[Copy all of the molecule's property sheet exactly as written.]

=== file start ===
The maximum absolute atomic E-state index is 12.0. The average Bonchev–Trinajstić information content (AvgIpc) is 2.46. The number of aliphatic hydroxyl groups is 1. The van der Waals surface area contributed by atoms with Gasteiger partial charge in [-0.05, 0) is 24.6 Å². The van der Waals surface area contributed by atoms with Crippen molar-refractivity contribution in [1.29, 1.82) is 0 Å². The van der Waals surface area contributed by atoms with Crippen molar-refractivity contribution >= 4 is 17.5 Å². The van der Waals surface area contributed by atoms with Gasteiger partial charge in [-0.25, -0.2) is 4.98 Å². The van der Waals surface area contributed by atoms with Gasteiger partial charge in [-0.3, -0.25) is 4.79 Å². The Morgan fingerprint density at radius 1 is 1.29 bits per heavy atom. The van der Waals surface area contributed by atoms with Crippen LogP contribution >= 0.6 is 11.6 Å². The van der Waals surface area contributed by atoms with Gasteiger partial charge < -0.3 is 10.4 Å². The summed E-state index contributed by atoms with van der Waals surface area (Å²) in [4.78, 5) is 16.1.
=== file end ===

The maximum absolute atomic E-state index is 12.0. The average Bonchev–Trinajstić information content (AvgIpc) is 2.46. The number of aliphatic hydroxyl groups is 1. The van der Waals surface area contributed by atoms with Gasteiger partial charge in [-0.05, 0) is 24.6 Å². The van der Waals surface area contributed by atoms with Crippen molar-refractivity contribution in [1.29, 1.82) is 0 Å². The van der Waals surface area contributed by atoms with Crippen molar-refractivity contribution >= 4 is 17.5 Å². The van der Waals surface area contributed by atoms with Gasteiger partial charge in [-0.25, -0.2) is 4.98 Å². The van der Waals surface area contributed by atoms with Gasteiger partial charge in [-0.3, -0.25) is 4.79 Å². The Morgan fingerprint density at radius 1 is 1.29 bits per heavy atom. The van der Waals surface area contributed by atoms with Crippen LogP contribution >= 0.6 is 11.6 Å². The van der Waals surface area contributed by atoms with Gasteiger partial charge < -0.3 is 10.4 Å². The summed E-state index contributed by atoms with van der Waals surface area (Å²) in [4.78, 5) is 16.1.